One of my biggest goals in life is to help the teenagers who were like me and could barely get out of bed, let alone face their day. This is the reason my sister and I created our book series, From the Damage.
In From the Damage, several teens are brought together in a support group. Nobody really wants to be there and they have a difficult time opening up around each other. So their counselor pairs them up with a ‘sponsor’. She puts the cheerleader with the high school dropout, the jock with the school outcast, a girl with a perfect family is paired with an orphan, etc. Her experiment works; bonds and unlikely alliances form. By catching glimpses of the pain and suffering of their partners, the characters realize that everybody hurts, even if it doesn’t seem like it.
I never try to directly send messages through my work, and instead try to portray the lives of my characters in hopes it will strike a chord with somebody and help them, even just a little.
The series has grown so much more than I ever thought it would. The stories have evolved and continue to evolve, as each member in the group struggles on the path toward healing, as writing them continues to heal me.
In the latest release, Collateral Damage, a new girl comes onto the scene. Kendall is the wild child who refuses to be tamed, but underneath her dark exterior is a very wounded spirit. Collateral Damage is available for purchase here. I’ve also posted an excerpt on my blog.
If you’d like to learn more about From the Damage, you can visit the series website. Be sure to look for the About the Characters section for an in-depth look at the characters.
I hope you will check the books out and spread the word about them to support this message of healing. And always remember to be like the phoenix. Rise from your ashes and fly.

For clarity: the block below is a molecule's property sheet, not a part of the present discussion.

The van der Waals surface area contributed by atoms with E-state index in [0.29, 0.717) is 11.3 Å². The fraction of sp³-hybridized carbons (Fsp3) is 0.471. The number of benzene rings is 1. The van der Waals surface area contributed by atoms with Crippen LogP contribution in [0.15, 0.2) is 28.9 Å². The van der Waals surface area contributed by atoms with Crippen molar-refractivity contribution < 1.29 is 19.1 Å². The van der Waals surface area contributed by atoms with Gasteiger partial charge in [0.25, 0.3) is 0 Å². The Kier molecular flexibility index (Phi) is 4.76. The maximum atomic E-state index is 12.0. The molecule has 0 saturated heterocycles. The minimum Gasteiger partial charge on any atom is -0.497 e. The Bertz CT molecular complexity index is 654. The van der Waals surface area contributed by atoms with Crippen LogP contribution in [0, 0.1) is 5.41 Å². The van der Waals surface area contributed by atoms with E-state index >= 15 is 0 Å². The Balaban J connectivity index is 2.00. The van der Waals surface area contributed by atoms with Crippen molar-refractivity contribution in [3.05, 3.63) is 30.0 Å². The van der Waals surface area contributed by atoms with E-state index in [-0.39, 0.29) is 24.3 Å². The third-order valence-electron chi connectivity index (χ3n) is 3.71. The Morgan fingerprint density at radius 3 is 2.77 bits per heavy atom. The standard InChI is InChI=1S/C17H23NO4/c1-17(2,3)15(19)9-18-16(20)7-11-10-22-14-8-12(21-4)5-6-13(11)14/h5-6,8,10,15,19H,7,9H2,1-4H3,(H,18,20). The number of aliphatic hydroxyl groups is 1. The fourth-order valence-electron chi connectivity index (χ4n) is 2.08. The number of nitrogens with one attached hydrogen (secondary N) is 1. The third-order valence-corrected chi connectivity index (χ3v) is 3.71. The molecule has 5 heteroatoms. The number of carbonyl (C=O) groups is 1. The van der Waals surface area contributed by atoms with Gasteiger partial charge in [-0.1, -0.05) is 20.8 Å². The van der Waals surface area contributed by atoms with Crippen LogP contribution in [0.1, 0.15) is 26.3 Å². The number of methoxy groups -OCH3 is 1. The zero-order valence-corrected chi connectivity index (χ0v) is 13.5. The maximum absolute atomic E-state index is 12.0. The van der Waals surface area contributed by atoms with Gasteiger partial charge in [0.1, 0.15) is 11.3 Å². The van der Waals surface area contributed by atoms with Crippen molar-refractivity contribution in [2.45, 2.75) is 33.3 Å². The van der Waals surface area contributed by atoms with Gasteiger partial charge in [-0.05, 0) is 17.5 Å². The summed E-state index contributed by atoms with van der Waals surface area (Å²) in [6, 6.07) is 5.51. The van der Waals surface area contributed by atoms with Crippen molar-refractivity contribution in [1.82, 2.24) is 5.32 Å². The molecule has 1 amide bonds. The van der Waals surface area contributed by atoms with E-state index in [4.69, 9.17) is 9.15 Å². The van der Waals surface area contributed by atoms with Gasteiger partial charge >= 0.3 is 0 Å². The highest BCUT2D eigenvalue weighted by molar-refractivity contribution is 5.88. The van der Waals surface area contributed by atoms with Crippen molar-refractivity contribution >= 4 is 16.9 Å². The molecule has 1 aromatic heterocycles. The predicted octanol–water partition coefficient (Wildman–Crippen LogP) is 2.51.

About the Author:
Jasmine Denton is the author of several YA books, both paranormal and contemporary. She believes that books have the power to change the world and is trying to do that, one story at a time. You can find Jasmine on the web at these locations:
My little dog Petal is a sweetheart–so happy and friendly and so loving. She’s also a picky eater, and she has some food sensitivities, so I try to make sure she only has healthy food (I want her to live a good long time!), and doesn’t have anything that makes her itchy or not feel good, like wheat. But she LOVES treats (which, ahem, I may give her a little too much of, though she gets a lot of exercise, too). Petal’s birthday is coming up–she’ll be three on December 20th!–so I decided to try making my own biscuits for Petal as a treat. And they turned out beautifully!
My little picky eater (who prefers human food) stood there almost the entire time I was making them, looking up at me pleadingly with big eyes for a taste (I gave her just a tiny taste because there was raw egg in the batter), and then gobbled them down once they’d baked and cooled. I was SO surprised! I also tried them out on another very picky dog we know, and he also gobbled them down. So they’re a hit!
I made the recipe from this one by bakingobsession, but I modified it to fit Petal’s tastes. She doesn’t like many herbs, I didn’t think she’d like Brewer’s Yeast, and I also wanted to make sure there was protein in the biscuits (hence the egg, which I also saw in some other recipes). I used rice flour which is basically ground rice and good for doggie tummies, and ground up oats.
So, here’s my Healthy Yummy Wheat-Free Dog Biscuits Recipe For a Picky Eater
1 and 1/8 cup brown rice flour (plus more to sprinkle on and roll out the dough)
1/2 cup oats, finely ground (I just put them through the blender)
1/2 cup chicken stock (or beef stock) Low sodium is best because salt isn’t good for dogs.
1 tbsp olive oil
Preheat the oven to 375 F. Line two baking sheets with parchment paper.
In a bowl, stir together the rice flour and ground oats. In a measuring cup, combine the chicken stock, egg, and olive oil. Pour over the dry ingredients and mix with a spoon until combined. Add more brown rice flour if it’s too sticky. It should have a nice texture.
Dust the working surface with some rice flour, place some of the dough out, and sprinkle it with more rice flour (to keep it from sticking). Roll it out to about 1/4 inch thick. Cut into shapes with a cookie cutter. Gather the scraps and reroll again, repeat until there’s no dough left.
Transfer the cookies onto the prepared baking sheet without leaving much space between them. Bake the cookies for about 17 to 20 minutes until light golden brown. Cool on the baking sheet on a cooling rack. Store in an air-tight container.
Be ready for your dog to love them!
I dream of a world
without bullying, rape, abuse,
Without homophobia, sexism, or racism.
No more murder or violence or people causing pain.
I dream of a world
with only compassion, love, and healing.
Where empathy and kindness come first.
I wish it was now.